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The 18th Sense

Hip-hop's witching hour flows from 10 p.m. to 4 a.m. in Vista at the hands of 18sense

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    NEWSLETTERS

    Courtesy of 18sense
    Vista's Connor Delaney, a.k.a. 18sense, works overnight on his beats.

    There's something happening in North County -- a creative buzz is brewing. It's hard to tell if it's something in the water or pure coincidence, but there's a group of hip-hop enthusiasts who are putting in a ton of work and in turn releasing an impressive collection of music.

    Vista's Connor Delaney, a.k.a. 18sense, is one of them. A producer and emcee, Delaney got started rapping over Outkast instrumentals. His early attempts were, as he puts it, "horrible." But over time he developed and now has found his niche. Citing Stones Throw Record's Madlib as his biggest influence and favorite producer, 18sense carves out low-filter vignettes void of traditional song structure but rather based on what Delaney calls "the feel of [the music]."

    With a full-time job, working six days a week, Delaney has to set space aside to create. "I try to make stuff every day," he says. So most nights after work, from 10 p.m. until 4 a.m. he's in a converted basement making beats.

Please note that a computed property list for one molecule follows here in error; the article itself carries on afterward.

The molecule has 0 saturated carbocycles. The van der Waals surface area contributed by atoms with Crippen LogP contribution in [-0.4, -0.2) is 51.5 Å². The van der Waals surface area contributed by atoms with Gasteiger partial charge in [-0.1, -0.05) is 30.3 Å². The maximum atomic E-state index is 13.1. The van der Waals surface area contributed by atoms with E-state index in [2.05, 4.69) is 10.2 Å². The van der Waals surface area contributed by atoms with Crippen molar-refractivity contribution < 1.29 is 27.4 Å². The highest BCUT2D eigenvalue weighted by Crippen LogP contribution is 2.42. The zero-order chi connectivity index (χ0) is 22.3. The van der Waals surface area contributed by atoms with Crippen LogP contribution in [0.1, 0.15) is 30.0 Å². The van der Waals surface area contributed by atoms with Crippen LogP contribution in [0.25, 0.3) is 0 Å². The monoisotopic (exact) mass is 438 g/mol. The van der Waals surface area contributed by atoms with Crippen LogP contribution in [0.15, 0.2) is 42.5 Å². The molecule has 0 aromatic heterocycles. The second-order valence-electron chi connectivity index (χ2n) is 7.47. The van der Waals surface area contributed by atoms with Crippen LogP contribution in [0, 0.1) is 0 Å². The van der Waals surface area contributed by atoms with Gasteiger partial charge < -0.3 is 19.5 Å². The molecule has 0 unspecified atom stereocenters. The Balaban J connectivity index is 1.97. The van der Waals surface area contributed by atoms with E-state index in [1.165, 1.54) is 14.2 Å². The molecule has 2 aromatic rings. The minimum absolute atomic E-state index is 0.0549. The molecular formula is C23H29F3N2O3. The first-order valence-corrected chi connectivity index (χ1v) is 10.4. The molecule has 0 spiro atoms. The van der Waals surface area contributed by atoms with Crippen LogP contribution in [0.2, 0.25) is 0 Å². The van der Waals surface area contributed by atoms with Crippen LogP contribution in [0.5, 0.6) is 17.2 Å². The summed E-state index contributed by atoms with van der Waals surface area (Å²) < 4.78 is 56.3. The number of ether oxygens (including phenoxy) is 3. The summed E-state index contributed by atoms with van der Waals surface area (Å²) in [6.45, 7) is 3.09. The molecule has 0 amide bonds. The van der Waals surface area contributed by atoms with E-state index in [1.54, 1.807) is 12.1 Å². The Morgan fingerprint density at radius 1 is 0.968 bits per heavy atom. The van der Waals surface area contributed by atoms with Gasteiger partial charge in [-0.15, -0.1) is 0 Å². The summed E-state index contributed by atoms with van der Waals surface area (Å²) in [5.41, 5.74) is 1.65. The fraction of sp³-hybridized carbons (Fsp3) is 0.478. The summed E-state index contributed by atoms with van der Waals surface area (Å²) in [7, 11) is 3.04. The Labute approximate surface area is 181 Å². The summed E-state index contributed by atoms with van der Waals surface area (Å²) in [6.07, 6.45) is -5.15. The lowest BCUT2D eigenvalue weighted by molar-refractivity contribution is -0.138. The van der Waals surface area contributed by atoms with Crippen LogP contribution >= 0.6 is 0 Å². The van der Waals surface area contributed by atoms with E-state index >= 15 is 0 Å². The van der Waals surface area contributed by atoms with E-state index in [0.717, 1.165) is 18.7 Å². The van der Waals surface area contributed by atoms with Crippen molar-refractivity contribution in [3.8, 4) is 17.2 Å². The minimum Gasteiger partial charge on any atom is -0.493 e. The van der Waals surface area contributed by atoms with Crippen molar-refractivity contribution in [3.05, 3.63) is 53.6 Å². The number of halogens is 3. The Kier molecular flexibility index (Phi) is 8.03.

Busy is as busy does. And with hands, arms and elbows in a bunch of different projects, Delaney's not slacking. There's his duo, Dre Trav & 18sense, that released last year's "Caliens," which earned a San Diego Music Award nomination. He's also working on a record titled "Lazy Astronauts" that's been a few years in the making. And then there's his upcoming beat tape that he knocked out during a recent day off, a marathon session that resulted in eight tracks in a single sitting.

    His future looks bright. There's a planned SxSW trip with Dre Trav in March and a 10" single on the horizon, but what's most impressive is his outlook on it all. Even with a long list of projects on deck, he says he's still focused on what truly matters: "It's about making something because I like it rather than trying to get something out of it."

    J. Smith, a.k.a. 1019, is a San Diego native, rap fan and one half of the rap duo Parker & the Numberman. You can follow him on Instagram at1019_the_numberman or on Twitter.